through which they are united. Such a marriage is therefore regarded as
indissoluble; and if any dispute arises between the wedded couple, it is the
third party, namely dharma, that mediates and unites them. Dharma would
not allow them to separate.
The last sacrament in the life of a Hindu is the antyesti. A Hindu consecrates
his entire life through the performance of various sacraments at suitable
stages, and at his death the survivors consecrate the event by death rites for
his future good and spiritual felicity. Though performed after a man’s death,
this samskara is not the less important, because for a Hindu the value of the
next world is higher than that of the present.
The disposal of the dead by cremation was treated as a sacrifice and
became the prevalent mode, though in special cases, burial and water burial
also were allowed. The whole life of a Hindu is looked upon as a continuous
sacrifice, and death is celebrated as the last sacrificial act of his earthly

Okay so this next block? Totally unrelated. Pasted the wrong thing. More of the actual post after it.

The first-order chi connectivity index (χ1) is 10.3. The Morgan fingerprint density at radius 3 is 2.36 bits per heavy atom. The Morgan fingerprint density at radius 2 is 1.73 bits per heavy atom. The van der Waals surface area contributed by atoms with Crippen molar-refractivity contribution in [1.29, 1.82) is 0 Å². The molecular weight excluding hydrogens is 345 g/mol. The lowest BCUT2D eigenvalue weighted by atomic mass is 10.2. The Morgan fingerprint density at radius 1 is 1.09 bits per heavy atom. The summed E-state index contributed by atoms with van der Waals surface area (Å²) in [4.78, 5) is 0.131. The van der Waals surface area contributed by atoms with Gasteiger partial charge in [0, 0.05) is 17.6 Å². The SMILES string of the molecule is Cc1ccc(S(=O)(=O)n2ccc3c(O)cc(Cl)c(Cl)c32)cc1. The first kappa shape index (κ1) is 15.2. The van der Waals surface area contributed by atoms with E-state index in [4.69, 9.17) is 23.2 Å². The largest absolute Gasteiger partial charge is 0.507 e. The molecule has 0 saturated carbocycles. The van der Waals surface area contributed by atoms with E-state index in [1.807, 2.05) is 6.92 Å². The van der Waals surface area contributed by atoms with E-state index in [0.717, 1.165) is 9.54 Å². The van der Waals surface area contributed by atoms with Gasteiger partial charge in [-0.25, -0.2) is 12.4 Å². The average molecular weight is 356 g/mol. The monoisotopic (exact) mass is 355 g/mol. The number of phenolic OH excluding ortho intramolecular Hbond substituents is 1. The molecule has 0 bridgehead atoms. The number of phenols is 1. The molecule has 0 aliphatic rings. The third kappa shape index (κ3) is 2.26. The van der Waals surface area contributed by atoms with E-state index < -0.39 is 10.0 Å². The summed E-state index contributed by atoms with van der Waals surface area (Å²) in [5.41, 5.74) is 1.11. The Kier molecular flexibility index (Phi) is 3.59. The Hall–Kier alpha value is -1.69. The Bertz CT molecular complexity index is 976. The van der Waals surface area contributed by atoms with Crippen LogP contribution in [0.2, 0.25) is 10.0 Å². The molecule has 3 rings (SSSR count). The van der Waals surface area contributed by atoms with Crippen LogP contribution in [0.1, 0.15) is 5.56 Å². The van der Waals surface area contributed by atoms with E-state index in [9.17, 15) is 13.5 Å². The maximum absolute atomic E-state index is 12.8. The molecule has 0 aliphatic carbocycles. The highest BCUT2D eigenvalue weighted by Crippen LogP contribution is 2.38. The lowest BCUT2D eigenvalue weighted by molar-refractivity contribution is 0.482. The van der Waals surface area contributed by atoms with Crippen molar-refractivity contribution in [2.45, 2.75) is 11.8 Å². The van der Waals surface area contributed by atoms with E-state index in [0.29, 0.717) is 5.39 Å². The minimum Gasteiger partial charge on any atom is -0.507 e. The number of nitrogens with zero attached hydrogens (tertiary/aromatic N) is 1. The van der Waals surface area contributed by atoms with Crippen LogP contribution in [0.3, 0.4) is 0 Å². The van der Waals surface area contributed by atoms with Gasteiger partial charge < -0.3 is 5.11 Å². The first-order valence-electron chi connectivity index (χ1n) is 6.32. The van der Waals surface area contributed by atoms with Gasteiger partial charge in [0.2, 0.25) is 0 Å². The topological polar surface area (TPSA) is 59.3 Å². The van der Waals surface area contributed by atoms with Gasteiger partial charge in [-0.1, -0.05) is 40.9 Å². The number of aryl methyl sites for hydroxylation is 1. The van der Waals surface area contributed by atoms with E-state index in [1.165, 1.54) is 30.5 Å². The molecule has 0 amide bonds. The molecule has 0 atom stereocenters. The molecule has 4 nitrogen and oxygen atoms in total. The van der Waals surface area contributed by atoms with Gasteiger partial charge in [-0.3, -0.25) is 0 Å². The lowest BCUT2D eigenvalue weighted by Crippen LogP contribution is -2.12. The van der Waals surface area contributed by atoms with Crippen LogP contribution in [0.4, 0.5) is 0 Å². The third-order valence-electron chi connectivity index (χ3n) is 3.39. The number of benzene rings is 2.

Death and the disposal of the dead fall under the following heads.
• Approach of death: The person whose death is near bids farewell to
his assembled relatives and the world; alms and gifts are distributed
for his future happiness.
• Pre-disposal ceremony: Oblations are offered into the sacrificial fire
maintained by him. It has become customary now to drop Ganga
water and tulasi leaves into the mouth of the dying.
• The bier: A special oblong frame is prepared to remove the dead
body to the place of cremation, and the body is formally laid on it.
• Removal of the corpse: In ancient times the bier was put on a
bullock cart. Now the bier is carried by men—the nearest relatives
and friends of the deceased—as an act of honour to him.
• The funeral procession: The chief mourner, usually the eldest son of
the dead person, is followed by relatives and friends, as he proceeds
to the place of cremation.
• Anustarani (the accompanying cow): She is believed to be helpful
in crossing the ocean of mortality. She is given away as gift and let